Choose the right heat/cool system for your situation


The world is changing the way we heat and cool buildings, but we are all a part of that change. We may say cynically that too many decisions in the world are based on money, but the reality is we have to pay our bills, and we therefore have to choose green technologies that make economic sense. How much is the install (capital) cost? Or more to the point, how much is the financing and resale bump? Most important how much is the utility (operating) cost savings each month?

Lots of inventions turn out to be not as good as others; and although in general green tech is not a new invention and has decades of proof, it is being refined all the time with claimed improvements that might be untested. Heating & cooling is saving a ton of money right now, but every building and its variables are different. Before you commit enthusiastically to a new green heating and cooling system, start with an accurate fuel cost comparison. It’s not just how much the fuel costs per BTU, but also how efficient the mechanics are, both the appliances and the distribution within your building. With your green tech heating and cooling guy sitting next to you go to and get him to honestly estimate some numbers to put into the calculator to make sure you are making a wise decision. (Then get 2 more quotes and do the same exercise with those heating and cooling people) Then go get a good deal from your bank manager on the financing.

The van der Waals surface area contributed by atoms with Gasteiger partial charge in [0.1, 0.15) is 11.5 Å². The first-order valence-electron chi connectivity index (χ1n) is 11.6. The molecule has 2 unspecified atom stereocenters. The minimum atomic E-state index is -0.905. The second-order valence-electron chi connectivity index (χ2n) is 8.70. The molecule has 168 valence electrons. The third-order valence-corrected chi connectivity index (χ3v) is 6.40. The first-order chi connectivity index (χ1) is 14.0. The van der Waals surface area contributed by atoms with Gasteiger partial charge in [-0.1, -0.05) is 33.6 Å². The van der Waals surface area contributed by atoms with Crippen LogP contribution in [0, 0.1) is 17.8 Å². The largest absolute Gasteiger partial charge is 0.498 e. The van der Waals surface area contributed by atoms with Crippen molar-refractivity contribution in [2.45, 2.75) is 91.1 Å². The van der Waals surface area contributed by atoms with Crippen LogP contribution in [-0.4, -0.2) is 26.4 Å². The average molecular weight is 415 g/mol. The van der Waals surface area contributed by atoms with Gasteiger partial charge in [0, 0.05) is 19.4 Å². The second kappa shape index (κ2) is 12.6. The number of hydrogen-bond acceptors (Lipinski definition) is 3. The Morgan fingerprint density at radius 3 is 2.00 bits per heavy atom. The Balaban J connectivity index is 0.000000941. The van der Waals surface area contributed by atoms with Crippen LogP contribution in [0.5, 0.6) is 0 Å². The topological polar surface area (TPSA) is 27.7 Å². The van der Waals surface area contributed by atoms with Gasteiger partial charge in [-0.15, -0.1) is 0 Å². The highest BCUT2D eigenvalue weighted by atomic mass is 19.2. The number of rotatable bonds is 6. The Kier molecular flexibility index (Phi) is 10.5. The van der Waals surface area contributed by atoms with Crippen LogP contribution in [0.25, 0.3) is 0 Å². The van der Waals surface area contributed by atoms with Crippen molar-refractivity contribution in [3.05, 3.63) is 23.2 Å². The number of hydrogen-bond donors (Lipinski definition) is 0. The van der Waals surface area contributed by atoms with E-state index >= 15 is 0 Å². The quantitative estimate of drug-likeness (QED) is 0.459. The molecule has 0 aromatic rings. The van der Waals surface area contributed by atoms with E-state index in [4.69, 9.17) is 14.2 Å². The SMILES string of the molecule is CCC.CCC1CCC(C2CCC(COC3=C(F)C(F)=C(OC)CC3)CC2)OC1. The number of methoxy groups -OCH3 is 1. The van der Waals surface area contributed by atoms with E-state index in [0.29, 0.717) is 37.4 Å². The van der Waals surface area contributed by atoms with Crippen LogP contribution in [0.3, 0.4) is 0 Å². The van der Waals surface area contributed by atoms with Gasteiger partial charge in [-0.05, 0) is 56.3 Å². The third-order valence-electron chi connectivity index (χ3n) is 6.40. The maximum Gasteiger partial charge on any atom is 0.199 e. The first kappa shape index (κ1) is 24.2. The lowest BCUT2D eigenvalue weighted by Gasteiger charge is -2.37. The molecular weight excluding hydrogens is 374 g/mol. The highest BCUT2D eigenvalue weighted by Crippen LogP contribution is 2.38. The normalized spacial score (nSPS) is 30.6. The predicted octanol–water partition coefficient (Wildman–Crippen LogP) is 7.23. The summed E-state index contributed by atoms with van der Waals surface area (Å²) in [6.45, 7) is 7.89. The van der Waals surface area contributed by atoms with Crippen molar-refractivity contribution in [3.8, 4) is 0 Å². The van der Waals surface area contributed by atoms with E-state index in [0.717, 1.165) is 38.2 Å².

NASA scientist proves for the last time that Earth is way too hot


You would never argue that smoking is good for you, because everyone knows someone who has died early from smoking. It’s right outside our door. It’s hardly a theory. Now NASA scientist James Hansen has published a study proving that the planet is too hot, and it’s not a theory. Hansen has continuously made accurate predictions about droughts, extreme weather, Arctic melting and climate science for 30 years. This illustration from his study makes it very real.


Hansen says that: “Our analysis shows… a stunning increase in the frequency of extremely hot summers, with deeply troubling ramifications…for the extreme hot weather of the recent past, there is virtually no explanation other than climate change…When I testified before the Senate in the hot summer of 1988…I painted a grim picture (and still) I was too optimistic.”

See Hansen’s summary in the Washington Post:

“Climate Change is here -and worse than we thought”